Vikings' fearless attitude has been key to season, postseason success
March 21, 2012
BELLINGHAM, Wash. -
ANDREW LANG / THE BELLINGHAM HERALD
No matter how the NCAA Division II Elite Eight pans out for the Western Washington University men's basketball team, odds are WWU won't wilt under the pressure of playing on a big stage or in a tight game.
Coach Brad Jackson's Vikings play some of their best ball in close contests. They've proved it all season.
Western owns a record of 9-2 in games decided by six or less points and, while the numbers prove the Vikings have a knack for winning close games, it was an early December, 2011, road trip when Jackson discovered a certain characteristic about his team which was foretelling to the way Western has thrived in close games all season.
"I feel like our mental toughness is something that emerged pretty early on this season," Jackson said in a phone interview. "We started out by playing against quite a few good teams in the Disney Classic. We had two good outings and one not so good. Then we had a road trip at (Montana State) Billings and (Seattle Pacific University) and both were very tough, hard-fought games. Both came down to the last 6 or 8 minutes. Our players kind of relished those situations and battled through. That was the first indication to me that we are pretty mentally tough and can perform in pressure situations."
And the Vikings' capability to play well in the final 10 minutes of the second half should be tested again when WWU faces Midwestern State in the national quarterfinals at 11:30 a.m. Wednesday, March 21, at the Bank of Kentucky Center in Highlands Heights, Ky.
During the 2010-11 season, Western had a record of 6-5 in games decided by six points. And while much of the same team is intact from last year, Jackson said he thinks the added shot of confidence the 2011-12 version of the Vikings has received is due, in large part, to the natural maturation process Western has undergone in a year.
One of WWU's three seniors, Rory Blanche, believes the Vikings' fearless attitude largely developed from playing top competition early in the season.
"It's really been apparent in some of our wins," Blanche said in a phone interview. "First of all, we've played really good competition. We played Alabama Huntsville and they're a really good team in the Elite Eight. We really believe we can win and that it's just a matter of time. Whenever we get down, we're mentally strong and pull together to get close wins."
The Vikings are 5-1 against Top 25 teams, have beaten Seattle Pacific, which has been drifting in and out of the Top 25 all season long, three times and with four berths into the NCAA Division II West Regional, the GNAC conference overall has proved it's the toughest conference on the West Coast.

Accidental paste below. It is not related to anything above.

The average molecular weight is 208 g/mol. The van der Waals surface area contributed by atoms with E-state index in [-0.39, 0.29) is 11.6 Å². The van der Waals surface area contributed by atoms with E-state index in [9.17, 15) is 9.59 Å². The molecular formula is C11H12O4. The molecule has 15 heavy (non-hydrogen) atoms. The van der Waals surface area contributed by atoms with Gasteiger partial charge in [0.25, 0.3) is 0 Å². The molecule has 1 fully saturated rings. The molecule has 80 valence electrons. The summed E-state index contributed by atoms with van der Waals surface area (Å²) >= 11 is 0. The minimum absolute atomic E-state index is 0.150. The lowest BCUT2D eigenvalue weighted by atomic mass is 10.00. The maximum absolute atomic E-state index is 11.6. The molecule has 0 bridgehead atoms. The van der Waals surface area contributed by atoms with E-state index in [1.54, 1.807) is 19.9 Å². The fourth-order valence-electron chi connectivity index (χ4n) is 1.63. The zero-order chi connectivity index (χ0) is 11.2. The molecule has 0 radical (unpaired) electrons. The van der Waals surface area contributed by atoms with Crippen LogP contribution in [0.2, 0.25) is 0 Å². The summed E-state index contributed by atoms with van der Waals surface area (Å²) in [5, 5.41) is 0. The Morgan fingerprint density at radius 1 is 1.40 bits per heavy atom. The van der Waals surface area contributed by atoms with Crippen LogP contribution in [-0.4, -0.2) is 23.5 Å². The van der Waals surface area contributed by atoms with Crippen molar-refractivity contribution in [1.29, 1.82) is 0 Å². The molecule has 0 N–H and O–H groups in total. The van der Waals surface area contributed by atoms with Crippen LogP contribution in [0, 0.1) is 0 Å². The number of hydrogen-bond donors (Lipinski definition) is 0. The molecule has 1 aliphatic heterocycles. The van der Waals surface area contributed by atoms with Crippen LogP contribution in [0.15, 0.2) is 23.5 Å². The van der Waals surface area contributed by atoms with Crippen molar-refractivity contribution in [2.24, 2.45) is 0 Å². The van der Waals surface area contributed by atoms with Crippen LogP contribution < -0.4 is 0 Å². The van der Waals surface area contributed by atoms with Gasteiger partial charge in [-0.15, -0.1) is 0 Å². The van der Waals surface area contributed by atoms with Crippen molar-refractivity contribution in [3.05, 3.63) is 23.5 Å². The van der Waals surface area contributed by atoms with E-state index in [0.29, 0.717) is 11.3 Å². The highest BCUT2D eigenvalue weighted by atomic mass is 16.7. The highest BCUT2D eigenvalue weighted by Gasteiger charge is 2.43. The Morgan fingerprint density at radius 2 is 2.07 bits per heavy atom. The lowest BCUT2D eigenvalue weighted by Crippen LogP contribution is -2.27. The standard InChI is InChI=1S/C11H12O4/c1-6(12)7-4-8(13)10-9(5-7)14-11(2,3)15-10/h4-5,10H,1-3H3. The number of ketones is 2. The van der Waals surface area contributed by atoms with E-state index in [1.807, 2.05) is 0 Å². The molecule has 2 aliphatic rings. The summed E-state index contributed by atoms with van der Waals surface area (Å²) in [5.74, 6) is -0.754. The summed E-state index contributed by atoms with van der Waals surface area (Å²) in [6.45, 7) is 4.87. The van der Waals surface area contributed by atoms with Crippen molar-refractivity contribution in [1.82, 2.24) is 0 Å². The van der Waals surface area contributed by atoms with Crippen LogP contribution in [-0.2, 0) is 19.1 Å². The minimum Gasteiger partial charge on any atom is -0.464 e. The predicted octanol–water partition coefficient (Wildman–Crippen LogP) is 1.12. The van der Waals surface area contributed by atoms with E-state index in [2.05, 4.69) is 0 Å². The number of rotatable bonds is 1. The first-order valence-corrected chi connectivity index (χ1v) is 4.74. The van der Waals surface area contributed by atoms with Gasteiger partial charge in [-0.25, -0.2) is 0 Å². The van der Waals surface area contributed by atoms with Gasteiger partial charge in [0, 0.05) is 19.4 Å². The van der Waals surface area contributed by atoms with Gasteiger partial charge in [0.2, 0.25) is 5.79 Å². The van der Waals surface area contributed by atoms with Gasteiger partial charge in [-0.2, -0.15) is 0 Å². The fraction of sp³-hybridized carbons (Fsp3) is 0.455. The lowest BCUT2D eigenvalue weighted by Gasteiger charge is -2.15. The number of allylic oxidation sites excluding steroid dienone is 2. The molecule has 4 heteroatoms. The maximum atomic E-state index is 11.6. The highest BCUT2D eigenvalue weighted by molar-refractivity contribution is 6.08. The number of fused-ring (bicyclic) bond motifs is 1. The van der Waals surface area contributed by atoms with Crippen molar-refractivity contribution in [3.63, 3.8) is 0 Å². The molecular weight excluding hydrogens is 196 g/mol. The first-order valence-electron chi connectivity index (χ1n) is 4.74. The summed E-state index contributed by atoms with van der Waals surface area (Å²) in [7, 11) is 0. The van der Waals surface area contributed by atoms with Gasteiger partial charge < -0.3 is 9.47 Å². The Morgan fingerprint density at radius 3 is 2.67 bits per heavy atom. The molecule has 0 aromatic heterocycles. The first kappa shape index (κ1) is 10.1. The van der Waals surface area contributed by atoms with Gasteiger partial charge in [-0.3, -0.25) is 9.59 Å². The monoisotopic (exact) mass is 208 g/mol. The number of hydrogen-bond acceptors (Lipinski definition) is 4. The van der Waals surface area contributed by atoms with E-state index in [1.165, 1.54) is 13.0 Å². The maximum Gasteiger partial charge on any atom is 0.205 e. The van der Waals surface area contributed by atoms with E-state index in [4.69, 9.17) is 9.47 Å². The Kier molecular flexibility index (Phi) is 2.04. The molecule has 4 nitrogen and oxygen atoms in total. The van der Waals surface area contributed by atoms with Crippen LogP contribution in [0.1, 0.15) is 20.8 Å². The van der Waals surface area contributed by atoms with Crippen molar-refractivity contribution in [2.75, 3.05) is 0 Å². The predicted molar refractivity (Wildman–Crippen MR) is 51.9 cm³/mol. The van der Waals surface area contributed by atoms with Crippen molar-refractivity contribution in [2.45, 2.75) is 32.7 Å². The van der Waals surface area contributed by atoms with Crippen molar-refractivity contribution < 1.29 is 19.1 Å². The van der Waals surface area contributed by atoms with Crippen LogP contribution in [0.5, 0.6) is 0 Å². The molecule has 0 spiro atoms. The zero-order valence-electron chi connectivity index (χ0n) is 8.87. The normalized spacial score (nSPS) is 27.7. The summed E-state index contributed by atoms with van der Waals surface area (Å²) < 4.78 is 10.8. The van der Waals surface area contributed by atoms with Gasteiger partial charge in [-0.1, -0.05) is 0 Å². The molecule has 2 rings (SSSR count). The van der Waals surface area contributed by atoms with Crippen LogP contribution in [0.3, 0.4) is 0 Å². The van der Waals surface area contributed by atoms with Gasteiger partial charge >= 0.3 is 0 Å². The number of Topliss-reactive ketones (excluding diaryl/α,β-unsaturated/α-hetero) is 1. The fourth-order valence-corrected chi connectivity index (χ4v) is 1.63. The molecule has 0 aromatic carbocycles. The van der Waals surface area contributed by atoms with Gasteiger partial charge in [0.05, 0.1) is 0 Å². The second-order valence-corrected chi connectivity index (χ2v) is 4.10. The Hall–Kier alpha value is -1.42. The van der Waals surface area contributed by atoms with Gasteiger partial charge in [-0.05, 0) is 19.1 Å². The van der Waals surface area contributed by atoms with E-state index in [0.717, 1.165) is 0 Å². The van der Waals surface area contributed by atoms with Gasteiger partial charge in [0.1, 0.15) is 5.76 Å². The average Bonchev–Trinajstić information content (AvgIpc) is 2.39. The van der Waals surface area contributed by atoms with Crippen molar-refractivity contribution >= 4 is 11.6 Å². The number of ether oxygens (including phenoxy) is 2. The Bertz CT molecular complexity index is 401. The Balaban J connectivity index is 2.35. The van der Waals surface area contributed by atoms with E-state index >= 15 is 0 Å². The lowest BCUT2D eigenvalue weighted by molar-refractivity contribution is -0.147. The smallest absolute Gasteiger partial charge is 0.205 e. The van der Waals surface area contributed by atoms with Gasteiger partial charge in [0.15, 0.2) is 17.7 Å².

Jackson also said he believes Western has taken on a tough attitude this season due to the play and development of senior Zach Henifin.
Sure, Henifin gives Western solid production on the offensive end, averaging 10.9 points per game, third best on the team, but Jackson said Henifin's true impact on the team is made in areas in the game that may not jump off a stat sheet.
"From my perspective as a coach, one thing (Henifin) has been doing really well is being able to recognize what he does well," Jackson said. "He's a tremendous defender when he puts his mind to it. He can guard any position on the floor. He really likes to bang with the big guys. That is a lot of little stuff, but he loves that physical contact."
While the hustle plays Henifin routinely makes and his defensive contributions showed throughout the West Regional, more than anything, though, Jackson said the Vikings have truly adopted the attitude Henifin plays with on the court.
"The one thing about Zach's natural make-up is that he is a confident young man," Jackson said. "He's not afraid of anybody, and I think that does rub off on the team. He brings a certain level of an intimidating presence, and he doesn't get rattled. He keeps his wits about him and understands the little things that others may space out on like timeouts and matchup situations."
The Vikings also have a number of key role players Jackson can insert into the lineup in various situations, which allows Western to continue its suffocating defensive pressure late in games, when other teams may not have as deep a bench.
"I think this particular team has a pretty good track record defensively," Jackson said. "We've been able to maintain or even raise our defensive level as the game goes on. A part of it is that we have good complementary players. You can bring in Rico (Wilkins) and that changes the dynamic. You bring in Dan Young. He's been real key for us. And Paul Jones, it's the same thing. They all bring something different to the table defensively. We have our weakness, certainly, but those guys have been key for us."
To Blanche, the answer to Western's season, ability to bounce back from a tough loss to Montana State Billings in the GNAC Tournament and the Vikings' late-season run lie in WWU's focus and belief in one another.
"Overall, I think there is just a really strong focus and determination to do well," Blanche said. "We have all the pieces to be the best team in the nation. I think when we realized it was possible, we've all been determined to make that our goal for our final game."
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